On April 8, two Tibetans, Lobsang Gyaltsen and Loyak, were sentenced to death by the Municipal Intermediate People’s Court in Lhasa.
Both men were convicted of committing arson that caused death against Chinese-owned businesses.
Another two Tibetan activists, Tenzin Phuntsok and Kangtsuk, received suspended death sentences, and a third, Dawa Sangpo, was sentenced by the same court to life imprisonment.
These latest verdicts are the first death sentences to be meted out by Chinese courts to those who took part in protests that swept Lhasa and other Tibetan cities in the spring of last year.
Since these trials took place in complete isolation from the rest of the world, with no impartial observers or foreign journalists present, it is to be doubted, strongly, that the defendants received anything remotely like a fair trial in accordance with international judicial standards.
We therefore appeal to the authorities of the People’s Republic of China to rescind the decision to execute these protesters, and to provide them with an opportunity to be re-tried in a judicial process that is more in keeping with the international standards that China says it adheres to.
The first standard that must be met is that the trial must be verifiable and open to international observation.
Beyond the grim fates of the Tibetans, we are also concerned about the hundreds of other detained protesters who have yet to be tried by the Municipal Court in Lhasa.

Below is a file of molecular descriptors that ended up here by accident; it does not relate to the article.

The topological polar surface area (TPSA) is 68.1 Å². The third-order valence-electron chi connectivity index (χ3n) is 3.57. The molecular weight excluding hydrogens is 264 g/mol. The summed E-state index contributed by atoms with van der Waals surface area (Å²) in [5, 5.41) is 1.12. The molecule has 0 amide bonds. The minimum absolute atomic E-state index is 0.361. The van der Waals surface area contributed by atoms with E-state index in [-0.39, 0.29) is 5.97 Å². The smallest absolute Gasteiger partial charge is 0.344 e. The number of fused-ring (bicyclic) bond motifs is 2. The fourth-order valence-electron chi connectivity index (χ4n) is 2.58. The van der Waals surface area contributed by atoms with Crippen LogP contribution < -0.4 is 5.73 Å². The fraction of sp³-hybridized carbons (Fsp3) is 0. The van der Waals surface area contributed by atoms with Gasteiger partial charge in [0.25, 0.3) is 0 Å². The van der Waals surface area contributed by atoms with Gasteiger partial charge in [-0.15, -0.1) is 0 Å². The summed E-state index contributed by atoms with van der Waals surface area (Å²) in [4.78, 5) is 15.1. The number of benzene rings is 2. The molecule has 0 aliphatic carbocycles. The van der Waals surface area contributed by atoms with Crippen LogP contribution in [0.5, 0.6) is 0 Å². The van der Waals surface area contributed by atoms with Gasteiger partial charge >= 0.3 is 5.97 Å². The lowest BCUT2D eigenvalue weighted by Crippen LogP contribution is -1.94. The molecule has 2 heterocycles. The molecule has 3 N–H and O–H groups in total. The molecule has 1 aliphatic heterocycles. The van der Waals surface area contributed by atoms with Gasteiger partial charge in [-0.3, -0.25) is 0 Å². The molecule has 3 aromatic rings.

Indeed, it is our belief that the recent death sentences could mark the onset of an avalanche of highly doubtful court rulings in Tibet, which could lead to a worrying number of executions in that tense and troubled region.
If China is to gain an international position of respect commensurate with its position in the world economy, as well as to benefit from its rise to pre-eminence among the world economic powers, then it is vital that China’s representatives in Tibet acknowledge the need for due legal process for all of its citizens, including its ethnic minorities.
Tied to that sense of due process of law is a call for the Chinese leadership to allow representatives of the international community to have access to Tibet and its adjoining provinces.
For these provinces have now been, for the most part, cut off from international observation ever since the protests that wracked Tibet last spring.
Only by making its rule in Tibet more transparent for the rest of the world can the government of the People’s Republic of China dispel the dark shadows of suspicion that now hang over Tibet.
Only by allowing an international presence to report, dispassionately and truthfully, on what is happening in Tibet, will China’s government dispel the idea that its continued rule there means that even more severe human rights abuses will be inflicted on members of China’s ethnic minorities.
Vaclav Havel is a former president of the Czech Republic; Prince Hassan Bin Talal is president of the Arab Thought Forum; Desmond Tutu, a Nobel peace prize laureate, is Archbishop Emeritus of Cape Town; Vartan Gregorian is a former president of Brown University and president of the Carnegie Council; and Yohei Sasakawa is a Japanese philanthropist.
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